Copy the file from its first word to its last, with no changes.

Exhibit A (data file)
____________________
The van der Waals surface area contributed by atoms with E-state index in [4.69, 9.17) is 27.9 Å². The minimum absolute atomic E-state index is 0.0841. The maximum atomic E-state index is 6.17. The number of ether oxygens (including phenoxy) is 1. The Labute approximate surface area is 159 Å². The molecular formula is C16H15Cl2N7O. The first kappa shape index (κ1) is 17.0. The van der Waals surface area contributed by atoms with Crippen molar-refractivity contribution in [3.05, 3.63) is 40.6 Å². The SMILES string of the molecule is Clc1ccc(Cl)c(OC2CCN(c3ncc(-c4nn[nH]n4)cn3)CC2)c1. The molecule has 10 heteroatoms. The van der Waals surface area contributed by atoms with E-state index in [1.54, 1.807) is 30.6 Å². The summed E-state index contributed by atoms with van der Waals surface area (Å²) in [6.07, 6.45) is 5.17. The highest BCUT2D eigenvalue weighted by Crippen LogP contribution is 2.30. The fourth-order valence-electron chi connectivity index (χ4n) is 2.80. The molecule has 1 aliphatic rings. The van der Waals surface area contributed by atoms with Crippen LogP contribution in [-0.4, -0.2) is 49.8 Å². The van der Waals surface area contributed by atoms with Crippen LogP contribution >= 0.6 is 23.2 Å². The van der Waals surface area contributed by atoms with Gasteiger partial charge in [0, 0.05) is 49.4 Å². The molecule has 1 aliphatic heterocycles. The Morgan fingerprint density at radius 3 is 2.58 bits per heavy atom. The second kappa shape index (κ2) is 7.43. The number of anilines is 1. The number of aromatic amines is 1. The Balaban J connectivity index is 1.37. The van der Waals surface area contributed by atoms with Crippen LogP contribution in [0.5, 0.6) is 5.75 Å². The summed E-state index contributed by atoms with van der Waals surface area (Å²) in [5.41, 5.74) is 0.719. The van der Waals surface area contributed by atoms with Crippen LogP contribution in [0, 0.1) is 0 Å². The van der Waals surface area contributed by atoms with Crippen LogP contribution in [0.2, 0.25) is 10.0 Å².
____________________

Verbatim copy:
The van der Waals surface area contributed by atoms with E-state index in [4.69, 9.17) is 27.9 Å². The minimum absolute atomic E-state index is 0.0841. The maximum atomic E-state index is 6.17. The number of ether oxygens (including phenoxy) is 1. The Labute approximate surface area is 159 Å². The molecular formula is C16H15Cl2N7O. The first kappa shape index (κ1) is 17.0. The van der Waals surface area contributed by atoms with Crippen molar-refractivity contribution in [3.05, 3.63) is 40.6 Å². The SMILES string of the molecule is Clc1ccc(Cl)c(OC2CCN(c3ncc(-c4nn[nH]n4)cn3)CC2)c1. The molecule has 10 heteroatoms. The van der Waals surface area contributed by atoms with E-state index in [1.54, 1.807) is 30.6 Å². The summed E-state index contributed by atoms with van der Waals surface area (Å²) in [6.07, 6.45) is 5.17. The highest BCUT2D eigenvalue weighted by Crippen LogP contribution is 2.30. The fourth-order valence-electron chi connectivity index (χ4n) is 2.80. The molecule has 1 aliphatic rings. The van der Waals surface area contributed by atoms with Crippen LogP contribution in [-0.4, -0.2) is 49.8 Å². The van der Waals surface area contributed by atoms with Crippen LogP contribution >= 0.6 is 23.2 Å². The van der Waals surface area contributed by atoms with Gasteiger partial charge in [0, 0.05) is 49.4 Å². The molecule has 1 aliphatic heterocycles. The Morgan fingerprint density at radius 3 is 2.58 bits per heavy atom. The second kappa shape index (κ2) is 7.43. The number of anilines is 1. The number of aromatic amines is 1. The Balaban J connectivity index is 1.37. The van der Waals surface area contributed by atoms with Crippen LogP contribution in [0.5, 0.6) is 5.75 Å². The summed E-state index contributed by atoms with van der Waals surface area (Å²) in [5.41, 5.74) is 0.719. The van der Waals surface area contributed by atoms with Crippen LogP contribution in [0, 0.1) is 0 Å². The van der Waals surface area contributed by atoms with Crippen LogP contribution in [0.2, 0.25) is 10.0 Å².